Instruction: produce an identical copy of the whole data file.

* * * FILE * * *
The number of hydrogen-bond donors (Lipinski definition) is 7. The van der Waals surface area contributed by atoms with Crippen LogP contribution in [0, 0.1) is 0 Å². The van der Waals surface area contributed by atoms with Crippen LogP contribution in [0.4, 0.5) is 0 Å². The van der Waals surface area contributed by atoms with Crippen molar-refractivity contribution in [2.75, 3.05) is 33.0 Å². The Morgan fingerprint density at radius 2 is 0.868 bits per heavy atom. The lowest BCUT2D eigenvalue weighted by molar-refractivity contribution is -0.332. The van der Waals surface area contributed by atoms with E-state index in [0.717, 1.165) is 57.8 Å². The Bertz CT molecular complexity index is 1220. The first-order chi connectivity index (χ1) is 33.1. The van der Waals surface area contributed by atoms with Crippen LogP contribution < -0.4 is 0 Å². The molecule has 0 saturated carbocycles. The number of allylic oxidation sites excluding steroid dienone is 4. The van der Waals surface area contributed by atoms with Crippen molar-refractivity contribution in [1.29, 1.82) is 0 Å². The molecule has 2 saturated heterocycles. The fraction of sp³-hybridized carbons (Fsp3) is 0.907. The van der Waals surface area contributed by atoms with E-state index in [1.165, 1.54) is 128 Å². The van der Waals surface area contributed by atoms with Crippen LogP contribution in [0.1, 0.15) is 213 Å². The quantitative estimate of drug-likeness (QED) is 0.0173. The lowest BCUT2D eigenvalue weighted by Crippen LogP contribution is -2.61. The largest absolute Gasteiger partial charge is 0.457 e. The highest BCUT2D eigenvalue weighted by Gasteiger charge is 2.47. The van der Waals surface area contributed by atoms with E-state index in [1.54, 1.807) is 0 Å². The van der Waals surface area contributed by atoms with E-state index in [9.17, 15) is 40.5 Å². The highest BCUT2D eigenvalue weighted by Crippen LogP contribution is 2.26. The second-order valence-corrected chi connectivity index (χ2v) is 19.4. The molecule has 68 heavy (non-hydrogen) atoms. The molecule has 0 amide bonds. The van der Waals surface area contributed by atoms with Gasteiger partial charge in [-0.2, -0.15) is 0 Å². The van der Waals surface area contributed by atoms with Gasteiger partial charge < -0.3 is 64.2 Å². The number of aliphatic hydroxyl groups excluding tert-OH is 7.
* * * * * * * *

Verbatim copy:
The number of hydrogen-bond donors (Lipinski definition) is 7. The van der Waals surface area contributed by atoms with Crippen LogP contribution in [0, 0.1) is 0 Å². The van der Waals surface area contributed by atoms with Crippen LogP contribution in [0.4, 0.5) is 0 Å². The van der Waals surface area contributed by atoms with Crippen molar-refractivity contribution in [2.75, 3.05) is 33.0 Å². The Morgan fingerprint density at radius 2 is 0.868 bits per heavy atom. The lowest BCUT2D eigenvalue weighted by molar-refractivity contribution is -0.332. The van der Waals surface area contributed by atoms with E-state index in [0.717, 1.165) is 57.8 Å². The Bertz CT molecular complexity index is 1220. The first-order chi connectivity index (χ1) is 33.1. The van der Waals surface area contributed by atoms with Crippen LogP contribution < -0.4 is 0 Å². The molecule has 0 saturated carbocycles. The number of allylic oxidation sites excluding steroid dienone is 4. The van der Waals surface area contributed by atoms with Crippen molar-refractivity contribution in [1.29, 1.82) is 0 Å². The molecule has 2 saturated heterocycles. The fraction of sp³-hybridized carbons (Fsp3) is 0.907. The van der Waals surface area contributed by atoms with E-state index in [1.165, 1.54) is 128 Å². The van der Waals surface area contributed by atoms with Crippen LogP contribution in [0.1, 0.15) is 213 Å². The quantitative estimate of drug-likeness (QED) is 0.0173. The lowest BCUT2D eigenvalue weighted by Crippen LogP contribution is -2.61. The largest absolute Gasteiger partial charge is 0.457 e. The highest BCUT2D eigenvalue weighted by Gasteiger charge is 2.47. The van der Waals surface area contributed by atoms with E-state index in [1.54, 1.807) is 0 Å². The van der Waals surface area contributed by atoms with E-state index in [9.17, 15) is 40.5 Å². The highest BCUT2D eigenvalue weighted by Crippen LogP contribution is 2.26. The second-order valence-corrected chi connectivity index (χ2v) is 19.4. The molecule has 68 heavy (non-hydrogen) atoms. The molecule has 0 amide bonds. The van der Waals surface area contributed by atoms with Gasteiger partial charge in [-0.2, -0.15) is 0 Å². The van der Waals surface area contributed by atoms with Gasteiger partial charge < -0.3 is 64.2 Å². The number of aliphatic hydroxyl groups excluding tert-OH is 7.